The mother and baby were taken off the exhibit to ensure the baby was doing well, and has since been reunited with its family on the exhibit. This is the third successful birth of this species at the park, which was recommended by the Association of Zoo and Aquariums' Black and White Colobus Species Survival Plan.

This plan pairs up animals for breeding with the goal of maintaining a genetically healthy captive population.

Colobus babies, like this one, are born white and gradually change to their characteristic black and white coloring as adults. The gender of the baby is still uncertain at this stage of development.

Full story here.

Thursday, July 22, 2010

Mama Monkey Adopts Baby of Another Species

monkey babyA childless female monkey has found a way to satiate her maternal drive — adopt a baby from another species, zookeepers report today.

The mother, a golden-headed lion tamarin named Maternal Juanita, lives at the ZSL London Zoo. She took a liking to her neighbor's baby — an emperor tamarin — just weeks after it was born.

Now the surrogate mum can be seen jumping around zoo exhibits with the 2-month-old baby on her back. The emperor tamarin's grey body and white moustache stand out against its "mother's" fiery orange mane. The baby tamarin is already showing signs of an adult's signature white moustache. In fact, the animals are thought to have been named after the Emperor of Germany, Emperor Wilhelm II, due to their long, white moustaches.

"Juanita has never had a baby before so it seems like her mothering instinct has just kicked in this time around," said Lucy Hawley, a senior zookeeper at the zoo. "Who knows what animal she'll be carrying around next?"

Full story here.

Monkey Gets Loose, Terrorizes Hamilton County Residents

monkey escapesA Hamilton County family said they have no plans to get rid of a pet monkey that attacked several people and a dog after it got loose on Wednesday.

A teenager in the home called 911 just after 10 a.m. to report that his family's pet Patas monkey had gotten out of its cage and was tearing up his house at 2936 E. 276th St. in Atlanta.

"We have a monkey and he's gotten out of his cage. My brother's hurt and so is my dog," the man told the operator.

When police and animal control officers responded to the scene, the monkey's owner, Bobbi Phelan, had gotten the animal back into his elaborate indoor-outdoor cage.

Her 15-year-old son suffered a cut to his head, and the family's dog had his ear torn off by the animal, police said.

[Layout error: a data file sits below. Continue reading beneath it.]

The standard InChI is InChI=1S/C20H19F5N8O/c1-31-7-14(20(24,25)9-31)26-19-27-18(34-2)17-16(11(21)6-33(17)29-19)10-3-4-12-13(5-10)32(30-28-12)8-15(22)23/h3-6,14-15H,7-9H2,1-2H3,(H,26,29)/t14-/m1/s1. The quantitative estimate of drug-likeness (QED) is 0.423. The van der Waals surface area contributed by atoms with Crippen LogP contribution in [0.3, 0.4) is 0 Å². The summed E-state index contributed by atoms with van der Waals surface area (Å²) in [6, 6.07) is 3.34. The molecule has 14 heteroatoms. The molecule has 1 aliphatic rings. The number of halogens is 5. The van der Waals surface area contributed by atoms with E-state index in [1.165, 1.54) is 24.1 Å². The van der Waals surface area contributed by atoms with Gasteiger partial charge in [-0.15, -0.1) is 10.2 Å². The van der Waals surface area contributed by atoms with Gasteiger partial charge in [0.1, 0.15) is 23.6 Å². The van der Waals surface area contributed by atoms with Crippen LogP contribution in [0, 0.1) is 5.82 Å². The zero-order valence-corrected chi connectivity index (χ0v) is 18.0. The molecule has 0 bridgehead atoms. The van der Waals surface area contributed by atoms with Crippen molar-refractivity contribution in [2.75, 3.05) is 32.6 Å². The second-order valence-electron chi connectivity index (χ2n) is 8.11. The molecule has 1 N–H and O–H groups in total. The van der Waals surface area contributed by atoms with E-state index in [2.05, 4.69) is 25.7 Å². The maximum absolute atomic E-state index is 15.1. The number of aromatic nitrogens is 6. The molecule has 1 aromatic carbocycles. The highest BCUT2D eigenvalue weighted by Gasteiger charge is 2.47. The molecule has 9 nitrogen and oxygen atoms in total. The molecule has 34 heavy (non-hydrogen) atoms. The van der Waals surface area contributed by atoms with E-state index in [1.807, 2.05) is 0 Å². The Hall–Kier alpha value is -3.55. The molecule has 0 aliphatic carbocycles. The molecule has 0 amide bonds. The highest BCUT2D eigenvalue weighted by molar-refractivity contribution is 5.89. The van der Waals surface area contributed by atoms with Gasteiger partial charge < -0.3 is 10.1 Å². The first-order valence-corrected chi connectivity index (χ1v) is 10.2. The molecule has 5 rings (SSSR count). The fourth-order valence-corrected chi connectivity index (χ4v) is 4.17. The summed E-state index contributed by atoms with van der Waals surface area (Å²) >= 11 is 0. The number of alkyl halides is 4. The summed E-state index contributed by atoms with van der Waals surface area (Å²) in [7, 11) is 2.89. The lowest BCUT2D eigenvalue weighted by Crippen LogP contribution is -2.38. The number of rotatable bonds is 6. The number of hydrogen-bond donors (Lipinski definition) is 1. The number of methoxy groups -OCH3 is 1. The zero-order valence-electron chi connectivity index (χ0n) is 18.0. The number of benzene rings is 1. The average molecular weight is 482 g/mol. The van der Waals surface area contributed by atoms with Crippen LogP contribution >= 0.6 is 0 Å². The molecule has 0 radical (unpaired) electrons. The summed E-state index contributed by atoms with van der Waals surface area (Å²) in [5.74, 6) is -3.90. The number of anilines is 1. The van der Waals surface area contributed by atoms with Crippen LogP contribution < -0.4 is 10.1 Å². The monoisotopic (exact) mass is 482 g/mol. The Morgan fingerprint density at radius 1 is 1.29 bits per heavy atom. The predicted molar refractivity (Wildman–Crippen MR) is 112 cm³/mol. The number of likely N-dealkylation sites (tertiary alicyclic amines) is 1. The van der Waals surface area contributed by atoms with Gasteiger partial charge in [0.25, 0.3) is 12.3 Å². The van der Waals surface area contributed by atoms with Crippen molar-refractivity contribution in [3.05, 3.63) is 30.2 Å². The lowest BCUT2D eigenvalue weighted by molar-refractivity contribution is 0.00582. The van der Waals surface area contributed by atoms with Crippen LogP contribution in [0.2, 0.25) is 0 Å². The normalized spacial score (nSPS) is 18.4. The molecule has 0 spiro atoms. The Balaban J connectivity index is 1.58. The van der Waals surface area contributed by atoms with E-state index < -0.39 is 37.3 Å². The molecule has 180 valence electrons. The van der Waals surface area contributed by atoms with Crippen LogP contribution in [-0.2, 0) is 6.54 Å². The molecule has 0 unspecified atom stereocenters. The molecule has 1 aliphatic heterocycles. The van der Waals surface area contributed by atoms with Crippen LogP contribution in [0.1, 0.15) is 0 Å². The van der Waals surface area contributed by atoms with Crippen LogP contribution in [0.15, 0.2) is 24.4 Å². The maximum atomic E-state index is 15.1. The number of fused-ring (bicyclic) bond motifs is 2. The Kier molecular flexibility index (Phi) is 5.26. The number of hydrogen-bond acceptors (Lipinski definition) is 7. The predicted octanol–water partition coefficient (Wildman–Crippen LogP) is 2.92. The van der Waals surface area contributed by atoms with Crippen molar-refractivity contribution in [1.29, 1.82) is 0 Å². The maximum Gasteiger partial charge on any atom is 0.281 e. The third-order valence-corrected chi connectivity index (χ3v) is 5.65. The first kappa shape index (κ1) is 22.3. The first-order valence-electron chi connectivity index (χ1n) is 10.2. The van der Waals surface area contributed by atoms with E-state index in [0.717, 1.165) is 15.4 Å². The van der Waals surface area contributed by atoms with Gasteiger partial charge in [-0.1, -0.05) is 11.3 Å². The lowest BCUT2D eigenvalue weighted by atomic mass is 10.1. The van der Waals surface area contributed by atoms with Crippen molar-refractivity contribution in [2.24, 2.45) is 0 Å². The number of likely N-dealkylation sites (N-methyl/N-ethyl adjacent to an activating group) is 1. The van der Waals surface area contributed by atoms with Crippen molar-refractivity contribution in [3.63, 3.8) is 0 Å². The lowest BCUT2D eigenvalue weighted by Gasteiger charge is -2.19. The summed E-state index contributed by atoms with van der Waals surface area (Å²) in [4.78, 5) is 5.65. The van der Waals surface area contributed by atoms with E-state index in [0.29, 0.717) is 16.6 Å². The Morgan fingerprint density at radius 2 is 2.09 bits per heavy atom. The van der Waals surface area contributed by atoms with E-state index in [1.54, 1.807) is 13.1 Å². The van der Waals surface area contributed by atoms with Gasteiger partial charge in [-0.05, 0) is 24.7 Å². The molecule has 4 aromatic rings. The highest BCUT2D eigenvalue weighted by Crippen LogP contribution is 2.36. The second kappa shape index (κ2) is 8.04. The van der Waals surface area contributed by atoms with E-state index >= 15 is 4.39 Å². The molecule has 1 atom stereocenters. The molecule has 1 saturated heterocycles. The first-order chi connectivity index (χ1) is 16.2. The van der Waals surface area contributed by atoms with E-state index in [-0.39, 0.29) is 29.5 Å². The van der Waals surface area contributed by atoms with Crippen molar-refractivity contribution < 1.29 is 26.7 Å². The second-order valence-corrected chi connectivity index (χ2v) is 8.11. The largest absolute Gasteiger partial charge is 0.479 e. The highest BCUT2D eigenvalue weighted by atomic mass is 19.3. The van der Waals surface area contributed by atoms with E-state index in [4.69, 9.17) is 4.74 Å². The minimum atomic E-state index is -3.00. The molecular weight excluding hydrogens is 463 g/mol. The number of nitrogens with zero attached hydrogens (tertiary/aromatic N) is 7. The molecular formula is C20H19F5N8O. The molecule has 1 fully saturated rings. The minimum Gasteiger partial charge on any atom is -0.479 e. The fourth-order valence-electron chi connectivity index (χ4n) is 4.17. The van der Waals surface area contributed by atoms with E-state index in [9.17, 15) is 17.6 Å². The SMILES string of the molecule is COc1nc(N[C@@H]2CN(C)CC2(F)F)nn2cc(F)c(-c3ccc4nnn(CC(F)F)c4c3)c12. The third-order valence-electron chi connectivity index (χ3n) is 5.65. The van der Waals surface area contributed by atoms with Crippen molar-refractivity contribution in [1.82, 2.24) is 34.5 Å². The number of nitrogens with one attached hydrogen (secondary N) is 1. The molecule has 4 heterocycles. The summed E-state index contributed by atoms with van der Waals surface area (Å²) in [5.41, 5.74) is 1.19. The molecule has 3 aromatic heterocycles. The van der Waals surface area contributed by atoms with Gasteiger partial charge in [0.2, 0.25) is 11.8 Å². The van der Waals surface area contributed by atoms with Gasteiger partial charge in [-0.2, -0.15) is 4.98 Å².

Still, Phelan said the monkey, Eujo, isn't going anywhere, 6News' Tanya Spencer reported.

"He is part of the family. In fact, when people ask if I own a monkey, no, I don't own a monkey, because he's my son. We have a monkey," Phelan said, "But I'm not taking it lightly. I do understand human life and protecting it and the risk."

She said the 40-pound monkey, who she's had for six years, jumped around the home and ate some Pringles, but didn’t mean to hurt anyone.

Full story here.

Tuesday, July 20, 2010

Record-Breaking Monkey Birth at Trentham

monkey birth strangefaceThe oldest Barbary macaque monkey ever known to give birth has produced a daughter at Trentham Monkey Forest in Stoke-on-Trent.

The monkey mum, known as Strangeface, is already a grandma; and is now in the record books as the oldest Barbary macaque recorded as giving birth.

"Strangeface" is so-called due to the unusual colouring on her face.

Strangeface's baby is the seventh born this season at the Monkey Forest attraction on the Trentham Estate.

Full story here.

Man Caught Smuggling 18 Monkeys At Mexico Airport

tiki monkeyA man with a mysterious bulge under his T-shirt was stopped, searched and detained at Mexico City's international airport after authorities found 18 tiny endangered monkeys in a girdle he was wearing.

The Public Safety Department said in a statement Monday that 38-year-old Roberto Cabrera arrived on a commercial flight Friday from Lima, Peru, when authorities noticed the bulge and conducted a body search.

The department says Cabrera was carrying the 6-inch (15-centimeter) titi monkeys in pouches attached to the girdle. Two of the monkeys were dead.

Cabrera was arrested on charges of trafficking an endangered species.

Cabrera told authorities he was carrying the monkeys in a suitcase but decided to put them in his girdle "so the X-rays wouldn't hurt them."

Full story here.

Monday, July 19, 2010

Primate Feared Extinct Photographed In Sri Lanka

horton plains slender lorisThe first ever pictures of the Horton Plains slender loris, a rare and endangered breed of primate that had long been thought extinct, have been captured by scientists at the Zoological Society of London (ZSL), according to a Monday press release from the conservation organization.